‘In China we don't refuse food if someone, especially older, puts it’
Vol 9 | Issue 46
“The Chinese are good hosts, you'll enjoy. Look out for their army swarming the airport when you land,” said a former colleague who has visited the buzzing Asian neighbour several times.
Most would associate a first visit to China with the capital Beijing or the financial hub Shanghai. But for several in this group of ten journalists from India, it was an introduction to the world's second largest economy through their upcoming province, Guizhou, in the south-west.
Given that we were smoothly whisked off the VIP route on landing, there was no sign of the above mentioned personnel waiting to greet us either.
“What was the tour about, poverty alleviation or big data?” asked another ex-colleague, long stationed in Beijing, when I informed him of our visit to the mountainous state.
Since our brief interaction happened over Facebook – banned in China along with Gmail, WhatsApp and Google but can be supposedly hacked illegally via VPN – we didn't get to chat further, let alone speak or meet.
And so, big data, tourism and hospitality it turned out to be.
China, enamoured with Bengaluru's reputation as 'Asia's Silicon Valley' is keen to build Guizhou, still considered a poorer, backward region of the country, as a big data hub. So much so that they've probably named it the 'garden province' after our 'garden city'. The aim is strategic tie-ups with India where we train their engineers and they offer the infrastructure.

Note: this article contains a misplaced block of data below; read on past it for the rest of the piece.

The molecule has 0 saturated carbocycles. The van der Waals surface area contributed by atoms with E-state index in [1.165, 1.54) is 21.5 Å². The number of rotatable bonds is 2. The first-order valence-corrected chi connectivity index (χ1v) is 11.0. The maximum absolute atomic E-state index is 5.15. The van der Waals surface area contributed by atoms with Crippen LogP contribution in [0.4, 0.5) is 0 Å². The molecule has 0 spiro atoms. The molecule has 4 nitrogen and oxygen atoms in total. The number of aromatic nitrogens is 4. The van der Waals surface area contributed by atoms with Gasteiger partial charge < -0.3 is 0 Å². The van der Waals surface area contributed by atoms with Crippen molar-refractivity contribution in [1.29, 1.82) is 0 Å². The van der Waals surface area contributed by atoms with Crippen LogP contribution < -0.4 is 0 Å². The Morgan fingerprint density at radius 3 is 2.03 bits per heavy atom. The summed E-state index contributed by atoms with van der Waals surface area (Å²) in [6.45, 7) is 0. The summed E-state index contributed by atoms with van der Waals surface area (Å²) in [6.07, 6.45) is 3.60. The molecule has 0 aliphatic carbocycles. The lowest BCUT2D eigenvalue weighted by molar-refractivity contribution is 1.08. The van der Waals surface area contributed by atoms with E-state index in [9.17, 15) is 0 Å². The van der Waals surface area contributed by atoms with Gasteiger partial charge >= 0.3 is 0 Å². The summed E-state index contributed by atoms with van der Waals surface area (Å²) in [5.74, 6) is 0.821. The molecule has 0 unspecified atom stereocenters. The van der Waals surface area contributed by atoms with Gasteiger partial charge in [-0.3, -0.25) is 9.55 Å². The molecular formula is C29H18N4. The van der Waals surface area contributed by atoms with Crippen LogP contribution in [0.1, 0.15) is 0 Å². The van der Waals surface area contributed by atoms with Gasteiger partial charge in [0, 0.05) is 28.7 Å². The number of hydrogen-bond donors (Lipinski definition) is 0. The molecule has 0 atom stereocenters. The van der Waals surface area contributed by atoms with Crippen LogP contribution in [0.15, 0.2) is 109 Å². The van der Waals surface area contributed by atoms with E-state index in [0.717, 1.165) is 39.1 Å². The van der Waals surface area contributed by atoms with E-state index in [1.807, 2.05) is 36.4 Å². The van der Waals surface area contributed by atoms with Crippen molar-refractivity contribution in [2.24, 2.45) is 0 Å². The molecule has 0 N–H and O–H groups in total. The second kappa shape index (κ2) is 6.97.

A random conversation with an Indian engineer from Hyderabad sitting next to me on the return flight reflected that language would pose a barrier to this agenda.
Even when it comes to tourism, the country, if looking to bring in international tourists to the region, needs to brush up its English. While language is an impediment, the electric plug points seemed more versatile. Apart from their own three-pin point, most sockets host American and European versions too.
A week-long tour of the rural province came in the form of a packed road-trip, covering four cities in five days.